It's here!  My first book is now on the market and for sale at:  There is also a nice interview I did on their Glory of America blog. Just follow the links down the side of the home page.

Still recovering from a very dumb accident two weeks ago. Tripped backwards while unloading wood and hit my head on the garage. Had a HUGE lump for awhile but it is just barely tender today. Also landed on my right hand and arm - wouldn't you know? Must have sprained the wrist, hand and twisted some muscles in my arm. It hurt like blazes for a few days and swelled to the size of a muffin.  Swelling has gone way down. Can type, use my fingers and do pretty much except for fine motions that require me to turn my wrist in certain ways. Missed a week of work but am going to try to get back into the swing of things this week by trying to work.

Need to recover before Friday as I'm due at a booksigning in Dayton - Huber Heights. Hope I can sign books without an ace banadage on my wrist.

Wednesday, April 28, 2010

Gearing up for a Harvest!

It's been a long time since I've kept up my blog. A lot has happened since my last post - some good, some not. Some days it almost seems a waste of time to even try to keep this up. Other days, I get really enthusiastic and think, "I can do this!"  Most of the time the enthusiasm passes quickly and I get back to procrastinating. :)

But today, I decided that I'd just start out slowly and put up a small post. Surely, I can write a couple of paragraphs and post something to sort of break the 'log jam' (Can you tell I've been watching a lot of Here Come the Brides reruns?) So as I was thinking about what to write about, I came up with an idea.

Gearing up for a Harvest.  I put up a little picture of some of my garden harvest from last year. These are the pickled beets - yummy - and bread and butter pickles I canned. That's one kind of harvest . . .

another kind of harvest is the one that we reap in good works, perseverance and persistence - such as in our writing lives.  Guess part of my writing harvest is coming in soon with the publication of my children's mystery, The Search for the Madonna.  On May 15th, I'll have an actual book with my name on the cover!  I've waited a really, really, really long time for this harvest and now it's coming true. I'm reaping from my persistence, perseverance and plain old hard work! Hopefully, some other 'seeds' of writing that I have sown over the past few years will start to bear fruit soon.

And that's my thought for today!  Hope your harvests are coming in too!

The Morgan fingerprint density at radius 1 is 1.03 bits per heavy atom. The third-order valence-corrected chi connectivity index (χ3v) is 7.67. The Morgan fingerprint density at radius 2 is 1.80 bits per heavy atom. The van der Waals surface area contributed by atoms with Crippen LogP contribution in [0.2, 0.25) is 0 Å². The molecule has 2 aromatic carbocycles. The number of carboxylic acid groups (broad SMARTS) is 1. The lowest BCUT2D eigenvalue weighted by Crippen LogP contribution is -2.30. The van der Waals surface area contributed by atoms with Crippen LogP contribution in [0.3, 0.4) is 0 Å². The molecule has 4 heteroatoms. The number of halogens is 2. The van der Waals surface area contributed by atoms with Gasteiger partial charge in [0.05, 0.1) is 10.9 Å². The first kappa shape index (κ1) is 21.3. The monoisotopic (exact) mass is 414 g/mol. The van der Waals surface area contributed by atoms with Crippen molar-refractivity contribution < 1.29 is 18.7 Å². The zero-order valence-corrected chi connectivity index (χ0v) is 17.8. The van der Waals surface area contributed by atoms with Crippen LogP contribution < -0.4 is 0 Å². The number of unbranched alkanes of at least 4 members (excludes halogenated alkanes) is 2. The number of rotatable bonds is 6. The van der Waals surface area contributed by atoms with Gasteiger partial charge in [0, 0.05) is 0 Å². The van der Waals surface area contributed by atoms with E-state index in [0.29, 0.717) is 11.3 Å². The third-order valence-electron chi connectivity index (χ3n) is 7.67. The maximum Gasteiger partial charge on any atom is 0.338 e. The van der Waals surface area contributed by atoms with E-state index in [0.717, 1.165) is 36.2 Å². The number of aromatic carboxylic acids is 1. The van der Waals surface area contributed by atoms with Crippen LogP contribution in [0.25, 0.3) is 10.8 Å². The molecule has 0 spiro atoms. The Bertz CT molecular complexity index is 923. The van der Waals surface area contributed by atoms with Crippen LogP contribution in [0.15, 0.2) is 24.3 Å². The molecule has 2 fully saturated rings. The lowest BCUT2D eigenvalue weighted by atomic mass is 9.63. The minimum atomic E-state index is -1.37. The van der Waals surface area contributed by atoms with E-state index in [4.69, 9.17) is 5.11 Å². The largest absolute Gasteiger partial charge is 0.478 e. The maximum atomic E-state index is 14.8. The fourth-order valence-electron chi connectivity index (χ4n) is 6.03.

Monday, February 15, 2010

The second "Dear Lucky Agent" contest is for writers of book-length middle grade and young adult. The judge is agent Jennifer Laughran of the Andrea Brown Literary Agency.  The contest runs from Feb. 7 - Feb. 21.  This is a cool free contest. You submit the first 150 -200 words of your work in progress then follow some easy steps to get the word out.

For more information see:

This is a super tool for writers. I love this blog!

We are snowed in here!  I am so ready for spring.

Monday, February 08, 2010

Lisa Wingate Blog Tour!   Read about this exciting new title from Lisa and make a comment.  One name from my blog (as well as others on the tour) will be placed in a drawing for a super load of goodies!  It's so fantastic I can't even describe all the great stuff you get!

About the Book:

Kai Miller floats through life like driftwood tossed by waves. She's never put down roots in any one place--and she doesn't plan to. But when a chaotic hurricane evacuation lands her in Daily, Texas, she begins to think twice about her wayfaring existence. And when she meets hometown-boy Kemp Eldridge, she can almost picture settling down in Daily--until she discovers he may be promised to someone else. Daily has always been a place of refuge for those the wind blows in, but for Kai, it looks like it will be just another place to leave behind. Then again, Daily always has a few surprises in store--especially when Aunt Donetta has cooked up a scheme.
Interview Questions:

1. How did you develop the initial story idea/plot line for this book?
Some book ideas you search for, and some just blow in on the wind. For the past several years, dating back to Hurricane Katrina, we in Central Texas have been the recipients of massive hurricane evacuations. These massive exoduses of people, pets, and belongings are frightening, frustrating, challenging, and at times oddly wonderful. When so many are on the road seeking shelter, the worst, but also the best qualities of humanity come to the surface. Hurricane evacuations truly provide times when we ask the question, "Am I my brother’s keeper?" In answering that question, we’ve enjoyed amazing moments of friendship and fellowship, family reunions, and chances to share a food and space with strangers from other parts of the country. We’ve traded stories and recipies, laughter and tears. 
One thing we’ve learned about hurricanes, living here, is that the paths are never predictable. Storms waver, hesitate, speed up, slow down, and sometimes change course unexpectedly. Evacuations needs can change and develop quickly. What better way for the beauty shop girls to find their inner strength and to show Daily hospitality, than for their cruise plans to land them smack in the middle of a sudden and chaotic hurricane evacuation?
2. Almost every author puts a little of themselves into their stories—what did you put of yourself into this one? (personality traits, life events/jobs, settings, characters based on people you know, likes/dislikes, etc.)